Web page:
M: And these are all really important because no one person or one country will solve climate change alone. It takes deliberate coordination on the part of a myriad of people and countries who all come from different backgrounds and want different things in the future. We want to figure out from a surface level understanding how this international cooperation can happen, because simply, it needs to happen.
E: You gave me chills Matthew, let’s dive in.
E: Professor, can you tell us a little bit more about yourself, your area of expertise, and your current research?
S: Certainly. Thanks for having me on your podcast. I am a professor here at Duke in earth and climate science, and my expertise and interest is really in understanding a broad range of impacts on society from climate change, and actions that we might take to deal with climate change, which inextricably affect other things like air pollution as well.
E: So, what is your experience with international mitigation decisions or international climate discussions?
S: Well, my experience with that is mostly from the working on the Intergovernmental Panel on Climate Change, and this is the scientific body established by the UN to provide policy relevant information to governments, so policy neutral but policy relevant, and so we have provided information on say the allowable carbon budget needed or that's possible for all of the countries of the world to emit to meet their stated goals of keeping temperature below certain thresholds. And then the international negotiations take that and figure out ‘Oh, how do we allot this carbon budget’ and ‘do we set targets for each country,’ ‘when do we have to reach net zero,’ things like that.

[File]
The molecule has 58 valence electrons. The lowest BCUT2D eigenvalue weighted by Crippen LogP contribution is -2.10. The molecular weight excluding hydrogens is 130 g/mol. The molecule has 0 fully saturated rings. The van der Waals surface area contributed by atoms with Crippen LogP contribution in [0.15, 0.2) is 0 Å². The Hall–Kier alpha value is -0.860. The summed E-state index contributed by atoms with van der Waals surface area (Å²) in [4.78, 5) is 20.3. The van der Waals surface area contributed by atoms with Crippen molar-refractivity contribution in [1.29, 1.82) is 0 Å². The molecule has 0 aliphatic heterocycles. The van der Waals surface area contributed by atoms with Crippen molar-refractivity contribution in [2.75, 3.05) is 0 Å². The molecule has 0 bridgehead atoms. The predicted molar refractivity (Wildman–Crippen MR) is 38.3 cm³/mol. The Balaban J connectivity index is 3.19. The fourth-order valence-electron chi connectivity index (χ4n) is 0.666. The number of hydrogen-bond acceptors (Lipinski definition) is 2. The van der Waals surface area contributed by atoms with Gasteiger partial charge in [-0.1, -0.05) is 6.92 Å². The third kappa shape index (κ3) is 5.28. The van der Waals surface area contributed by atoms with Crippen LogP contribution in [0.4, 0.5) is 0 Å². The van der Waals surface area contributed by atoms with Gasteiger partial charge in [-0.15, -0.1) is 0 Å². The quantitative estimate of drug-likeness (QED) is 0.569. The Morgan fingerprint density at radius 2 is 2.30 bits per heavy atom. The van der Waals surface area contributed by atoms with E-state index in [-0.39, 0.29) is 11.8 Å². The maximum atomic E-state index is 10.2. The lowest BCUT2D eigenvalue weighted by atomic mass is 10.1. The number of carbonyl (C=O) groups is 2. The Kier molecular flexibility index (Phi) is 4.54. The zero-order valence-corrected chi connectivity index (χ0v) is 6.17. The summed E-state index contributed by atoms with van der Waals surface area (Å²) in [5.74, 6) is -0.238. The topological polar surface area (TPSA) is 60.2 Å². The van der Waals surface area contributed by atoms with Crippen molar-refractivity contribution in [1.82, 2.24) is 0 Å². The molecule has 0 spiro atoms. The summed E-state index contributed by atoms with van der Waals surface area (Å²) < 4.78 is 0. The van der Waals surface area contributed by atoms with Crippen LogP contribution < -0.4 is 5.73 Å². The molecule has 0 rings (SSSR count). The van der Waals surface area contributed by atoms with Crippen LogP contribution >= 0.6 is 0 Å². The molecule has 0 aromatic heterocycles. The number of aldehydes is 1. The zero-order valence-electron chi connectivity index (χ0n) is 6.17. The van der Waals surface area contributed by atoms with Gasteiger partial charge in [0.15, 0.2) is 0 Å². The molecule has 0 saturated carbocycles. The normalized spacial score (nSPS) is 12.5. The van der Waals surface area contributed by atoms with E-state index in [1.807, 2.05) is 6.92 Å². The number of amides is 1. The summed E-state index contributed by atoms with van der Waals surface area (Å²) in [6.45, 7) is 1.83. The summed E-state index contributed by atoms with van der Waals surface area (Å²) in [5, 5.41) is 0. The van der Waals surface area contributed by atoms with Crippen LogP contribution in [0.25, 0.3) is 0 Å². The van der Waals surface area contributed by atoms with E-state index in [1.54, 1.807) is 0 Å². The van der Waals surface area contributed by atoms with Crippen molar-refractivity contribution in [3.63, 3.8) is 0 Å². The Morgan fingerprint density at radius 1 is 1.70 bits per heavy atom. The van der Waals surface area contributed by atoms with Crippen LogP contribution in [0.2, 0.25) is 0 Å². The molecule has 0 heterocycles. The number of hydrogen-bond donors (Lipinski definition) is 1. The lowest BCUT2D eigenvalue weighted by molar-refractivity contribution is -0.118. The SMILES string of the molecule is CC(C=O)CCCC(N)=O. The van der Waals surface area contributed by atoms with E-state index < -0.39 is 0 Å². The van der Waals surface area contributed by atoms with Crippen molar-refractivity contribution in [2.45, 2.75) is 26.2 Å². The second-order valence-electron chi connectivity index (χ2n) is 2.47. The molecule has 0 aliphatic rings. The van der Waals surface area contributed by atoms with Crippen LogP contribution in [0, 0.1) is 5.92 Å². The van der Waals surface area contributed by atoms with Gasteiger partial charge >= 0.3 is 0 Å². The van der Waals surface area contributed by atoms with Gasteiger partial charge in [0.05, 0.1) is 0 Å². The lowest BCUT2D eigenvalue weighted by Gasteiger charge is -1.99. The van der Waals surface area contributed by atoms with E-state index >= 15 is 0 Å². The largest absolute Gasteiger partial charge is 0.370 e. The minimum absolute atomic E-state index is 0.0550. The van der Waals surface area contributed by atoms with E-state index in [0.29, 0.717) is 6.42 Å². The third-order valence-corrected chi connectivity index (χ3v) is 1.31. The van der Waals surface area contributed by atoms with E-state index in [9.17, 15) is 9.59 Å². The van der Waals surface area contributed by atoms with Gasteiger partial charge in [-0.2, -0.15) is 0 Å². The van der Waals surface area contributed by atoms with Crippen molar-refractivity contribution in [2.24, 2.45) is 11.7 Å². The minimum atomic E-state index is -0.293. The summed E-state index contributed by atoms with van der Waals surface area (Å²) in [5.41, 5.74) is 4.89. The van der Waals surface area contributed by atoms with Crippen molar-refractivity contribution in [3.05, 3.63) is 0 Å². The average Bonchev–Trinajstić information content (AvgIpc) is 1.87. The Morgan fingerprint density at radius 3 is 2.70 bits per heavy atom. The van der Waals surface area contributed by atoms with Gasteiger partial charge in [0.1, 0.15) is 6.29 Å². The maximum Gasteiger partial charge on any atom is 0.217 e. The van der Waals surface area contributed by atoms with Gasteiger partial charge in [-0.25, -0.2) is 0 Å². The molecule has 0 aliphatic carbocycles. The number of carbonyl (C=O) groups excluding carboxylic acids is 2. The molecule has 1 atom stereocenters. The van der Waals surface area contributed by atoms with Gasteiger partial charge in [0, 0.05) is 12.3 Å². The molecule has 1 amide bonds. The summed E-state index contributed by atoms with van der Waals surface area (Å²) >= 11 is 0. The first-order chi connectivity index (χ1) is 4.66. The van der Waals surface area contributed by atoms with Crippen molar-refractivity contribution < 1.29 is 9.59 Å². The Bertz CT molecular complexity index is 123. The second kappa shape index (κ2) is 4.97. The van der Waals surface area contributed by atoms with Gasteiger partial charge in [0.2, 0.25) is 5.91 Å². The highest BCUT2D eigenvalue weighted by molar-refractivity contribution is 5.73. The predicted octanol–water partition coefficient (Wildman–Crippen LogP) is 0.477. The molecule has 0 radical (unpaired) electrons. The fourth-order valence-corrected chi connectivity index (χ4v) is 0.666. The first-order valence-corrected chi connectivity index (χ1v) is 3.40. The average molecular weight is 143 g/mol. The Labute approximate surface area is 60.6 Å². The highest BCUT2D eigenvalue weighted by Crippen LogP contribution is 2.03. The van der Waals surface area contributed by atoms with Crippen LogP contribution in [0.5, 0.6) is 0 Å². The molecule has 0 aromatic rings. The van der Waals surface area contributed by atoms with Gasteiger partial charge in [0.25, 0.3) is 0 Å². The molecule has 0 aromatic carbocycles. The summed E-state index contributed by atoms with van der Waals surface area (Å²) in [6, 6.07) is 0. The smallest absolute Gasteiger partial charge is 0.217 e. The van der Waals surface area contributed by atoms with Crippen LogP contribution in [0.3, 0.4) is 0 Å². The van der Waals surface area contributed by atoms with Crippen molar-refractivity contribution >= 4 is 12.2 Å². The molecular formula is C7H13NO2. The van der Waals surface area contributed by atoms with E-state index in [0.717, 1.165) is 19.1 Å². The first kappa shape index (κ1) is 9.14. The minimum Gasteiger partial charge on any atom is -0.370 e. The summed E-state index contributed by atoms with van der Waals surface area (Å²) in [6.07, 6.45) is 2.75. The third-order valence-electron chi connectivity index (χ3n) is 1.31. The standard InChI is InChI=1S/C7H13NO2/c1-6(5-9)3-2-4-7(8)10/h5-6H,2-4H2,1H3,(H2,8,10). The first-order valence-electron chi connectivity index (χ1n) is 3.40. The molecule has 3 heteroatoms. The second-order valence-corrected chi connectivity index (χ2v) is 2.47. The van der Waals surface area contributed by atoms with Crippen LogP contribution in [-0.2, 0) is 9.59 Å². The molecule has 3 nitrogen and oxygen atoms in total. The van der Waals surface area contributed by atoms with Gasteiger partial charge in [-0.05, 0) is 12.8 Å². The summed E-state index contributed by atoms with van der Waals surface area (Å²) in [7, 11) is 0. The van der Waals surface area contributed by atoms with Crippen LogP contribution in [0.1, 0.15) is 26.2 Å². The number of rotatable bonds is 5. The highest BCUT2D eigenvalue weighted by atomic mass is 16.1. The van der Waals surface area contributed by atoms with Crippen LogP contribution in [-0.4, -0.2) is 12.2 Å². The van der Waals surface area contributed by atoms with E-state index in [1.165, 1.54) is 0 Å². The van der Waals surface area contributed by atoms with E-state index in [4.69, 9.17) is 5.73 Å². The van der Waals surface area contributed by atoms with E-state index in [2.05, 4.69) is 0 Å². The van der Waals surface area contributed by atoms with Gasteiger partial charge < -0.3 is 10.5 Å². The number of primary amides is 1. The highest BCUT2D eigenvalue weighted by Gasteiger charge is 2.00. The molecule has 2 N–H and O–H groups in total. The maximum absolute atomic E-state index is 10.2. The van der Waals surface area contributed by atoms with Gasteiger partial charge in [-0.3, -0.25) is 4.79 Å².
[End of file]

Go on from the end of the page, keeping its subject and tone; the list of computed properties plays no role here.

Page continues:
M: So with these targets, I know a lot of us are familiar with the 1.5 or two degrees Celsius targets, could you just kind of give a quick breakdown of what it would mean to reach each of those and why those numbers were chosen. Were they arbitrary or specific?
S: Well, I would say, they were a little bit of both. Two degrees is somewhat arbitrary, in that, you know, this kind of came about a while ago and it was largely a practical matter of people thinking that was about as low as we could achieve. And that, as you got to higher temperature certainly the damages got large, but the political language was we, the countries of the world, essentially agreed to avoid dangerous, anthropogenic climate change without saying what dangerous was.